Massacre that shamed Britain – and the assassination carried out as revenge

The British Army officer knew what he was going to do even before he reached Jallianwala Bagh – a large, flat, walled garden in the heart of Amritsar, the holiest city of the Sikhs.

“My mind was made up as I came along in my motor car – if my orders were not obeyed, I would fire immediately,” Brigadier-General Reginald “Rex” Dyer said later.

Dyer had come to bring the city to heel. Increasing anti-colonial activity in the province had alarmed his boss, the Lieutenant-Governor of Punjab, Sir Michael O’Dwyer. Dyer would restore order.

Up to 20,000 people were inside – some Indian nationalists protesting against war taxes and the forced conscription of soldiers, others celebrating the city’s Sikh Baisakhi festival – by the time his column arrived on April 13, 1919, exactly 100 years ago on Saturday.

Getting out of his vehicle, Dyer was met by an irritating sight. The alley leading to the gardens was too narrow for his cars.

Abandoning them and blocking the exit, Dyer ordered his riflemen to unsling and march inside.

It all happened so fast. As soon as his men were in place, Dyer gave the order and whistles rang out. His men took aim, squeezed their triggers and fired. No order to disperse was given, the targets had no chance to flee.

One of Dyer’s fellow officers, Sgt Andrews, described the scene. “The whole crowd seemed to sink to the ground, a flutter of white garments,” he said.

“Dyer seemed quite calm and rational.”

Men and children collapsed clutching their faces and chests, a red mist collected over the places where they fell.

Indian eyewitnesses gave disturbingly similar accounts: “At first the soldiers fired high, but the sahib ordered them to fire straight and low… All fire was directed towards people who were running away.”

Bodies piled up near the perimeter wall. Some people jumped into a well in the middle of the Bagh.

Retired Sikh soldiers, who had fought with the British during the Great War, shouted for people to lie down, but their voices were drowned out by gunfire and screaming.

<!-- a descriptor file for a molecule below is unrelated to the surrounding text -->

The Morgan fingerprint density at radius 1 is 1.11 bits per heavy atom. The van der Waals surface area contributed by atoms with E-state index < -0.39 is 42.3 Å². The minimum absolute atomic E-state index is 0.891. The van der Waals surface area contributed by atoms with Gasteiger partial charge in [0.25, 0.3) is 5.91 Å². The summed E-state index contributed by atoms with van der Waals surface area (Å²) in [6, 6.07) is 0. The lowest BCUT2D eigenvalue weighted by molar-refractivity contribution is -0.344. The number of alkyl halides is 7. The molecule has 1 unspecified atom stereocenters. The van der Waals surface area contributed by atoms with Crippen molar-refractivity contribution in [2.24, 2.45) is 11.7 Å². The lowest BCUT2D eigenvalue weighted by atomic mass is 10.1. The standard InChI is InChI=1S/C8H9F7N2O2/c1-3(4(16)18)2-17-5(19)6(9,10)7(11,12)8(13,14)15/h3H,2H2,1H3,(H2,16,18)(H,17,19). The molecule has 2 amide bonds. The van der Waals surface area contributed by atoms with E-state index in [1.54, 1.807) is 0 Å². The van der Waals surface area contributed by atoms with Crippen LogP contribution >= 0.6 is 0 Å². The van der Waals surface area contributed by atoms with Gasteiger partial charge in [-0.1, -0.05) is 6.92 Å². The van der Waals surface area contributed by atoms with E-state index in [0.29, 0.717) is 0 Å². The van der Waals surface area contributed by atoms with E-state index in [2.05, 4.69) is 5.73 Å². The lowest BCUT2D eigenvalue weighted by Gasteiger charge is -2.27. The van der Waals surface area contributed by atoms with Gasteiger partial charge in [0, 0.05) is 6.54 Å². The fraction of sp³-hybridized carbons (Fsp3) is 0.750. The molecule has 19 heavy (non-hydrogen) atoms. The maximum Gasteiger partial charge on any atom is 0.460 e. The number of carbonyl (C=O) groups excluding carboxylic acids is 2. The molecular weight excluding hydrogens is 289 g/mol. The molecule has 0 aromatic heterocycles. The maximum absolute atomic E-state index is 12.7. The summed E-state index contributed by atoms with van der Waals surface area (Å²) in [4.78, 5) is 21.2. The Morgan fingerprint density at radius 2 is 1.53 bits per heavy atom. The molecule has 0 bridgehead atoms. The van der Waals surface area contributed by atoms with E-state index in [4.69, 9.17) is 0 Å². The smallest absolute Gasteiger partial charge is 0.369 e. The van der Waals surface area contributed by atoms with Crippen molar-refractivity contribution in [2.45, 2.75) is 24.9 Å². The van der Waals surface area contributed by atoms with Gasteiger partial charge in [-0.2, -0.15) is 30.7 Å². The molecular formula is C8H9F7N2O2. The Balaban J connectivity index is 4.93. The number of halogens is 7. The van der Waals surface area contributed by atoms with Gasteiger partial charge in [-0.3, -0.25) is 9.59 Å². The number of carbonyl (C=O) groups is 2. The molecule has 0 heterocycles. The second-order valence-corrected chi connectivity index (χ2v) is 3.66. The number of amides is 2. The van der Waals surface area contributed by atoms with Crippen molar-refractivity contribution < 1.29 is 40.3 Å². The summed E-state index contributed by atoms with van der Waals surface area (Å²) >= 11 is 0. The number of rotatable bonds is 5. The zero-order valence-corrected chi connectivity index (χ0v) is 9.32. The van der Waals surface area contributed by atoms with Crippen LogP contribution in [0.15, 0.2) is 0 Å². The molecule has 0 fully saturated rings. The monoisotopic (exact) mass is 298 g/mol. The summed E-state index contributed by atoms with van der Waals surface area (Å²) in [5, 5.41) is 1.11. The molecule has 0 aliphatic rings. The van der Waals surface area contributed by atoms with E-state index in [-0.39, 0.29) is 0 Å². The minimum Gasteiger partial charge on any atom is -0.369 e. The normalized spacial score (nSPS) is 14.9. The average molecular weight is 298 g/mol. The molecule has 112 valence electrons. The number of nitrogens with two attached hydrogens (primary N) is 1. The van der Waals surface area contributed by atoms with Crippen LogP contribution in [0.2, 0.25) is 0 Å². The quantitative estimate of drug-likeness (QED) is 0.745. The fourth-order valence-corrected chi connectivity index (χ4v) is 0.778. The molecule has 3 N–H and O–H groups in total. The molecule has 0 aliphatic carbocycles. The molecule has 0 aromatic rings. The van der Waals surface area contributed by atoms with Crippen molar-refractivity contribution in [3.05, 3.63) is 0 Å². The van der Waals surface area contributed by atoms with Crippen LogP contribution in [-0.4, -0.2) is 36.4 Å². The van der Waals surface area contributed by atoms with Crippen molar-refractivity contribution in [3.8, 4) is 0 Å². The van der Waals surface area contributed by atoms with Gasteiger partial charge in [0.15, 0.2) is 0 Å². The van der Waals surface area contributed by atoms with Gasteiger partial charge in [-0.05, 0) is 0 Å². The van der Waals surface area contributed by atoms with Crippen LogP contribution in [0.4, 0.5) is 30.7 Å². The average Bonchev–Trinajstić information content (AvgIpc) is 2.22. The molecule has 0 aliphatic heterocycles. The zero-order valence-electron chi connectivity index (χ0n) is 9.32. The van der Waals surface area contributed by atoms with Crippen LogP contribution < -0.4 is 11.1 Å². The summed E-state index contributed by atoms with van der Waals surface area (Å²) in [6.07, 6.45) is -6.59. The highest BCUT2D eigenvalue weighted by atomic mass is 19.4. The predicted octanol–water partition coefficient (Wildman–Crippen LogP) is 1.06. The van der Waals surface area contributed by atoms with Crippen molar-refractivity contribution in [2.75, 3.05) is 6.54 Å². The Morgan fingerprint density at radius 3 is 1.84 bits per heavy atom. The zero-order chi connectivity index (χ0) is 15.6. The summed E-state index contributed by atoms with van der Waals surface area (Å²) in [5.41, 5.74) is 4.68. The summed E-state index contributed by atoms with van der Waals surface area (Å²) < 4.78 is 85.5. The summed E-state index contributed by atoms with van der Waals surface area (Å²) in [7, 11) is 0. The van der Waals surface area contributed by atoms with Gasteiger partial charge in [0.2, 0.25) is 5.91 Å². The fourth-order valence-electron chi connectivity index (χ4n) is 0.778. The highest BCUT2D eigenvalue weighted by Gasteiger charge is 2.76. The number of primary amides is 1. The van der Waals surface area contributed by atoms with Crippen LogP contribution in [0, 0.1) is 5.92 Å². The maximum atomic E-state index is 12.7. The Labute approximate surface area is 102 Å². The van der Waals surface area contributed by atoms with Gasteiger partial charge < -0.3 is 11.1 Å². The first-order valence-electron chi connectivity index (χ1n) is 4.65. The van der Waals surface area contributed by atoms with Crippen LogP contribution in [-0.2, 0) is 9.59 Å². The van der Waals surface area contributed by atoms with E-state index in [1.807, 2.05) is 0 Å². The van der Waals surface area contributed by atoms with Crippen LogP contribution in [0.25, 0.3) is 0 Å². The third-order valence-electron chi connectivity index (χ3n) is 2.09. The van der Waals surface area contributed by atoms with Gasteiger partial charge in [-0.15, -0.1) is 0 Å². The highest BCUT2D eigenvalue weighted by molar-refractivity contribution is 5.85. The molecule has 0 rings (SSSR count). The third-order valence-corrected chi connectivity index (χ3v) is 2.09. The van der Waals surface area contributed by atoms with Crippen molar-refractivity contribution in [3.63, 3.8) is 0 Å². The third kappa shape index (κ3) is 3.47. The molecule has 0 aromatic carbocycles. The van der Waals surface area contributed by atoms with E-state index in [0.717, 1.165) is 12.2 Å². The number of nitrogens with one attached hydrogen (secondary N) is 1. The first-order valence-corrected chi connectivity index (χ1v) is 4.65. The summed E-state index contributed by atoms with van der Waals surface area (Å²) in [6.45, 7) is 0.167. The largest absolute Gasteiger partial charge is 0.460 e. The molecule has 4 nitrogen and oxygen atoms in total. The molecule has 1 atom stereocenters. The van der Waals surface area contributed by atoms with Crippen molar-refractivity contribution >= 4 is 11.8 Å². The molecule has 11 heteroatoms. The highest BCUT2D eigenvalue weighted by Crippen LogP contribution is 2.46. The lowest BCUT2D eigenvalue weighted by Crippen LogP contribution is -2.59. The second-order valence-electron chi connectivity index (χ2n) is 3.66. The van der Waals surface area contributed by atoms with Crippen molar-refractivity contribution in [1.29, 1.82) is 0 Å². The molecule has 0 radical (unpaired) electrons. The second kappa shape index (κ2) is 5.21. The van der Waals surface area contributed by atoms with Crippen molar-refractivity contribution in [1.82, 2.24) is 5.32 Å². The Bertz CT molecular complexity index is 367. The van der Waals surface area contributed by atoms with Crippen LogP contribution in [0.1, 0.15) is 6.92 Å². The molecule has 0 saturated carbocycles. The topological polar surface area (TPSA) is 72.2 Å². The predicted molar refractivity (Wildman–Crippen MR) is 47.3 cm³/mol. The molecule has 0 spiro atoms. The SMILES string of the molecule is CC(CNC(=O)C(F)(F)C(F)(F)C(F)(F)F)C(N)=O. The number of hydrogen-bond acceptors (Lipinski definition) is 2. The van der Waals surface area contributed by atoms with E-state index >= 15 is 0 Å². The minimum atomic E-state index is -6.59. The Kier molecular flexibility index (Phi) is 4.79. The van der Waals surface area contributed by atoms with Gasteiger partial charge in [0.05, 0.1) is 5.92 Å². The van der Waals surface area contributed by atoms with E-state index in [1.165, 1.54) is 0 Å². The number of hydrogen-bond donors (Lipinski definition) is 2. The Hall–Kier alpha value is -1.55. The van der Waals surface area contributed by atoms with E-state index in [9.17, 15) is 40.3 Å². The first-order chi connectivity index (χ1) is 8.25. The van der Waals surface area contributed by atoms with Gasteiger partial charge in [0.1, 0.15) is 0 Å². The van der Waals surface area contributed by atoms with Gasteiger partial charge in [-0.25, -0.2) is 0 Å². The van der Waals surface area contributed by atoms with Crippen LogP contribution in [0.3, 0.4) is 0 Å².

Wherever there was hope, there was death. The broad trunk of a peepul tree became a shelter for dozens. Dyer directed his men to aim at it and splinters flew with blood and flesh.

The shooting lasted ten long minutes, during which time the soldiers fired 1,650 rounds. British authorities said 379 were killed but Indian sources put it nearer to 1,000.

The death toll would have been so much higher if the entrance to the Bagh had been wider. Dyer would have used the machine guns on his cars if he could.

Though Winston Churchill would describe the events as “monstrous”, Lt-Gov O’Dwyer not only approved of the shootings, but spent much of the rest of his life praising his brigadier-general.

The youngest victim was a baby of six months, the oldest, a man in his eighties. Scores bled out during a long night of curfew, when no medical help was forthcoming.

My teenage grandfather, Ishwar Das, was in the garden on the day of the massacre, sharing a picnic with friends on Baisakhi, the busiest religious holiday in Punjab’s calendar.

He left minutes before the shooting and remembered passing Dyer’s column.

According to legend, a young, low-caste orphan named Udham Singh was one of the injured. He was driven mad by the sounds of the dying.

As dawn broke, he supposedly picked up a handful of blood-soaked earth, smeared it across his forehead and vowed no matter how long it took, no matter where it took him, he would kill those responsible for this outrage, with as little mercy as they had shown his people.

They say revenge is a dish best served cold and Singh waited 21 years for his. He travelled the world learning all he could from the enemies of the British Empire.

He made his way to Africa, learning about false documents, and to America, where he learned how to change his identity and appearance.

In Eastern Europe he consorted with anti-colonials and in Russia fell in with the Bolsheviks. He courted the Germans in the run-up to the Second World War.

The enemy of Singh’s enemy was his friend, and he needed as many friends as possible.

On March 13, 1940, he was finally ready. Singh pulled a sober yet smart suit out of his wardrobe as the snow fell on London. He had to be an invisible man, a ghost.

The meeting at Westminster’s Caxton Hall was due to start at three. Singh was one of the last to squeeze in.

He was just feet away from his target, sitting with his back to him. With Dyer dead, this was the man who dominated his thoughts – untouchable O’Dwyer within touching distance at last.

Singh popped a sweet into his mouth and waited. As the applause died down, he crept forward, his hand extended.

By the time O’Dwyer saw the gun it was too late. He turned, but the gun was almost touching his back when it went off.

The bullet bored through his 75-year-old body, shattering a rib and hitting heart and lung.

O’Dwyer didn’t have time to fall before he was shot again, the second bullet following a path almost parallel to the first.

He crumpled and fell to the ground. O’Dwyer rolled on to his back, staring blankly at the ceiling.

Members of the audience jumped on Singh and subdued him. He was sitting calmly when police arrived.

“You will be detained pending further enquiries,” the detective superintendent told him.

Singh looked him straight in the eye, his smile unnerving, saying: “It no use, it all over”. Nodding to O’Dwyer’s body he added: “It is there.”

  • The Patient Assassin – A True Tale of Massacre, Revenge and the Raj, by Anita Anand, is published by Simon & Schuster and priced at £20

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